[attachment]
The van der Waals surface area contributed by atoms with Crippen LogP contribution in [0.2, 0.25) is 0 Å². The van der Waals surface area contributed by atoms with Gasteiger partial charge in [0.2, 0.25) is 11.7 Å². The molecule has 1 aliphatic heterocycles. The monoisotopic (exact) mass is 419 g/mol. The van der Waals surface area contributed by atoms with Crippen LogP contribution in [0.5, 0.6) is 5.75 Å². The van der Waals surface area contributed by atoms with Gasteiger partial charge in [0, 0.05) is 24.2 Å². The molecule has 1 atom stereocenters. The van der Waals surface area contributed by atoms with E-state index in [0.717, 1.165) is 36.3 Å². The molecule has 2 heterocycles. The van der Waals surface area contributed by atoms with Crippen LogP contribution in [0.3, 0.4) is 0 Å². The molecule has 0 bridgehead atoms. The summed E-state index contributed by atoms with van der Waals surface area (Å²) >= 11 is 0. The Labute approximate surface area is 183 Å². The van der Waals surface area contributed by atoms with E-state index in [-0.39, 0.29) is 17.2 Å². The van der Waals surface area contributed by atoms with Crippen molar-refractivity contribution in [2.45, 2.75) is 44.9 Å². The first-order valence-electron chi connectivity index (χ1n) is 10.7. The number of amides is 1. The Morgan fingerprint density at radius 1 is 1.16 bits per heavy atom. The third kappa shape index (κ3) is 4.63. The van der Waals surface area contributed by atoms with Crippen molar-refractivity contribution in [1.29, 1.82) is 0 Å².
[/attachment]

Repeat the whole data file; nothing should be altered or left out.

The van der Waals surface area contributed by atoms with Crippen LogP contribution in [0.2, 0.25) is 0 Å². The van der Waals surface area contributed by atoms with Gasteiger partial charge in [0.2, 0.25) is 11.7 Å². The molecule has 1 aliphatic heterocycles. The monoisotopic (exact) mass is 419 g/mol. The van der Waals surface area contributed by atoms with Crippen LogP contribution in [0.5, 0.6) is 5.75 Å². The van der Waals surface area contributed by atoms with Gasteiger partial charge in [0, 0.05) is 24.2 Å². The molecule has 1 atom stereocenters. The van der Waals surface area contributed by atoms with E-state index in [0.717, 1.165) is 36.3 Å². The molecule has 2 heterocycles. The van der Waals surface area contributed by atoms with Crippen LogP contribution in [0.3, 0.4) is 0 Å². The molecule has 0 bridgehead atoms. The summed E-state index contributed by atoms with van der Waals surface area (Å²) >= 11 is 0. The Labute approximate surface area is 183 Å². The van der Waals surface area contributed by atoms with E-state index in [-0.39, 0.29) is 17.2 Å². The van der Waals surface area contributed by atoms with Crippen molar-refractivity contribution in [2.45, 2.75) is 44.9 Å². The first-order valence-electron chi connectivity index (χ1n) is 10.7. The number of amides is 1. The Morgan fingerprint density at radius 1 is 1.16 bits per heavy atom. The third kappa shape index (κ3) is 4.63. The van der Waals surface area contributed by atoms with Crippen molar-refractivity contribution in [1.29, 1.82) is 0 Å².